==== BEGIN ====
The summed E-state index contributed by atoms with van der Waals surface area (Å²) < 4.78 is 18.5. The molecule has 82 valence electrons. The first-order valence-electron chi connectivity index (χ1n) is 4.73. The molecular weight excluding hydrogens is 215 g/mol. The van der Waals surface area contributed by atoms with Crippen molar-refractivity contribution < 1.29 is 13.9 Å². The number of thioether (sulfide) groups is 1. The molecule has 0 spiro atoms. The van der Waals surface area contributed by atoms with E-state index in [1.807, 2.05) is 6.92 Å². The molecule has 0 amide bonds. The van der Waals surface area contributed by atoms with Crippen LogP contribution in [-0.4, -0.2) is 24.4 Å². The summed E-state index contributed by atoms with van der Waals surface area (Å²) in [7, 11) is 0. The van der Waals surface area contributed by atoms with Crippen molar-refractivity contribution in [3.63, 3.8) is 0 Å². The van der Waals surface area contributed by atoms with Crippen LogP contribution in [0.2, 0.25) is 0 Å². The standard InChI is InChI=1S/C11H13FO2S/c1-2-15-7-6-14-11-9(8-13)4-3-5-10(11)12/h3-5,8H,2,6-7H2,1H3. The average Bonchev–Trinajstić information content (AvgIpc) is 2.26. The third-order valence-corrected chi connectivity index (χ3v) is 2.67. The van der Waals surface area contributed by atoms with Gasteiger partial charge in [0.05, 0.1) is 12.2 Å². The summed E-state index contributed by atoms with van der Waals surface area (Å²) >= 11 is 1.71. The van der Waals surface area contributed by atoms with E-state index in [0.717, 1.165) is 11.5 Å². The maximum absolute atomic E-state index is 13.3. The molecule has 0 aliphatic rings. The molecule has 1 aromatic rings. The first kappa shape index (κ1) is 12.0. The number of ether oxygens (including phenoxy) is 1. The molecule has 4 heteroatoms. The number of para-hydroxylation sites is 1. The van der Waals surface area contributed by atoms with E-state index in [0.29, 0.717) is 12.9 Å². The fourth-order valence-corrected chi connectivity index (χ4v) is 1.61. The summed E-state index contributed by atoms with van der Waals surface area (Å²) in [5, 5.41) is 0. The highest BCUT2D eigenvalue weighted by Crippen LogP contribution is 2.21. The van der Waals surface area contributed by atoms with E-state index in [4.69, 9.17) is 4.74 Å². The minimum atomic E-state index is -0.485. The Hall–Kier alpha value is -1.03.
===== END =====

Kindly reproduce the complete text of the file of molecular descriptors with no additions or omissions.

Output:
The summed E-state index contributed by atoms with van der Waals surface area (Å²) < 4.78 is 18.5. The molecule has 82 valence electrons. The first-order valence-electron chi connectivity index (χ1n) is 4.73. The molecular weight excluding hydrogens is 215 g/mol. The van der Waals surface area contributed by atoms with Crippen molar-refractivity contribution < 1.29 is 13.9 Å². The number of thioether (sulfide) groups is 1. The molecule has 0 spiro atoms. The van der Waals surface area contributed by atoms with E-state index in [1.807, 2.05) is 6.92 Å². The molecule has 0 amide bonds. The van der Waals surface area contributed by atoms with Crippen LogP contribution in [-0.4, -0.2) is 24.4 Å². The summed E-state index contributed by atoms with van der Waals surface area (Å²) in [7, 11) is 0. The van der Waals surface area contributed by atoms with Crippen molar-refractivity contribution in [3.63, 3.8) is 0 Å². The van der Waals surface area contributed by atoms with Crippen LogP contribution in [0.2, 0.25) is 0 Å². The standard InChI is InChI=1S/C11H13FO2S/c1-2-15-7-6-14-11-9(8-13)4-3-5-10(11)12/h3-5,8H,2,6-7H2,1H3. The average Bonchev–Trinajstić information content (AvgIpc) is 2.26. The third-order valence-corrected chi connectivity index (χ3v) is 2.67. The van der Waals surface area contributed by atoms with Gasteiger partial charge in [0.05, 0.1) is 12.2 Å². The summed E-state index contributed by atoms with van der Waals surface area (Å²) >= 11 is 1.71. The van der Waals surface area contributed by atoms with E-state index in [0.717, 1.165) is 11.5 Å². The maximum absolute atomic E-state index is 13.3. The molecule has 0 aliphatic rings. The molecule has 1 aromatic rings. The first kappa shape index (κ1) is 12.0. The number of ether oxygens (including phenoxy) is 1. The molecule has 4 heteroatoms. The number of para-hydroxylation sites is 1. The van der Waals surface area contributed by atoms with E-state index in [0.29, 0.717) is 12.9 Å². The fourth-order valence-corrected chi connectivity index (χ4v) is 1.61. The summed E-state index contributed by atoms with van der Waals surface area (Å²) in [5, 5.41) is 0. The highest BCUT2D eigenvalue weighted by Crippen LogP contribution is 2.21. The van der Waals surface area contributed by atoms with E-state index in [4.69, 9.17) is 4.74 Å². The minimum atomic E-state index is -0.485. The Hall–Kier alpha value is -1.03.